Agency In The Forefront Of High-Tech Changes

Livestock inspection in Alberta is going high tech. The move from handwritten brand log books to a system relying on leading-edge databases and high-tech livestock-movement tools is being pushed by Livestock Identification Services Ltd. (LIS), the non-profit organization in charge of livestock inspection in Alberta.

The goal is to optimize costs, improve the “tool kit” for inspectors, and enhance service to producers, said chief operating officer David Moss.

“The path the industry is on right now, from a sustainability standpoint, appears to be downward,” he said. “We can keep downsizing or we can change. We need to leverage every marketing tool, every piece of technology (often from outside the industry) and every good idea to keep this industry viable.”

He said a new website will be launched in the next few weeks that will make better use of the agency’s cattle-movement database, the largest of its kind in Canada. It will give individual producers access to a wide variety of real-time statistics and calculations that will assist them in procurement and marketing decisions. The website redevelopment has been undertaken with grants, not producer fees, Moss noted.


A second major transformation in the works is the development of an electronic livestock manifest. Producers can continue using handwritten manifests, but Moss said he expects the majority of producers and cattle handlers will prefer electronic forms. Not only will an electronic manifest enhance accuracy, it will provide up-to-the- minute record keeping and instantaneously update all necessary parties. And unlike paper copies, it can’t be lost and is more environmentally friendly.

The e-manifest will also eliminate entry duplication. Producers, truckers and auction marts will only have to complete their portion of the manifest, which will save not only time but improve accuracy.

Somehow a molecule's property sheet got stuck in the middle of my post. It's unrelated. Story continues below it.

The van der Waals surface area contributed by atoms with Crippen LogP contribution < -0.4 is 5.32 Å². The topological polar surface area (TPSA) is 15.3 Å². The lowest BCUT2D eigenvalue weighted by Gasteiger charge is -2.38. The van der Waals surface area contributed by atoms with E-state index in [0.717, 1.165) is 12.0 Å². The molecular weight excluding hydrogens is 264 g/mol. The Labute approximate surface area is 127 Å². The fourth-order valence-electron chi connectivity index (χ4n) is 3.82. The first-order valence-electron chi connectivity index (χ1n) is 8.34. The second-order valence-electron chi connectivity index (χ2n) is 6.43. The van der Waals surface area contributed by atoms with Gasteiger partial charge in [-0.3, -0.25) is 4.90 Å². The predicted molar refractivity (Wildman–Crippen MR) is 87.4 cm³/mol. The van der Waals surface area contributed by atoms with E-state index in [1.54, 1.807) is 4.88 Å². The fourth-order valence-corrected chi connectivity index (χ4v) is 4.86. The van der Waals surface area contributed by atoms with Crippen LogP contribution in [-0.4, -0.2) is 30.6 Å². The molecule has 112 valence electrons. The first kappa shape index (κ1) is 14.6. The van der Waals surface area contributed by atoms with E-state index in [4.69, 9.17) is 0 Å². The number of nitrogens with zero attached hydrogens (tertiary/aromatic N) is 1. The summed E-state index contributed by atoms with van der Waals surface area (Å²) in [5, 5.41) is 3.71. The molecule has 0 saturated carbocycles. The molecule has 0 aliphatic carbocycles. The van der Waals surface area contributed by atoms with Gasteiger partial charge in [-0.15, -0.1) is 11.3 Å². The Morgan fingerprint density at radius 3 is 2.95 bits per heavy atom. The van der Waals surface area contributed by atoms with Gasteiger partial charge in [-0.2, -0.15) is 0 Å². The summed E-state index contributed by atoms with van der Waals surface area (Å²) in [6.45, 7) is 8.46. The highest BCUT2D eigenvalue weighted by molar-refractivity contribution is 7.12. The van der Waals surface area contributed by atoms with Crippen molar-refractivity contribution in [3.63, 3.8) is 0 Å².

They will also improve traceability. Currently, the Premises Identification (PID) system uses a producer’s home quarter location and any linked premises the producer has added to his or her client account. For example, animals belonging to a producer in Cochrane who forgot to link other premises would currently be identified as coming from Cochrane, even if those particular animals were summer grazed in Hanna.

With the new system, an inspector will be able to show a producer a satellite photo of his area (through Google Earth) on an iPhone. The producer will then be able to point to the exact field the animals came from, and the exact location where they are going to. Touching the screen with the two locations will link the movement event to the producer’s manifest. The GPS location will then be communicated back to Alberta Agriculture’s Premises Identification (PID) database to locate the nearest PID to this physical GPS location.

LIS expects to test electronic manifests at finishing feedlots in January 2011 and implement a full roll-out across the industry sometime in early summer next year.

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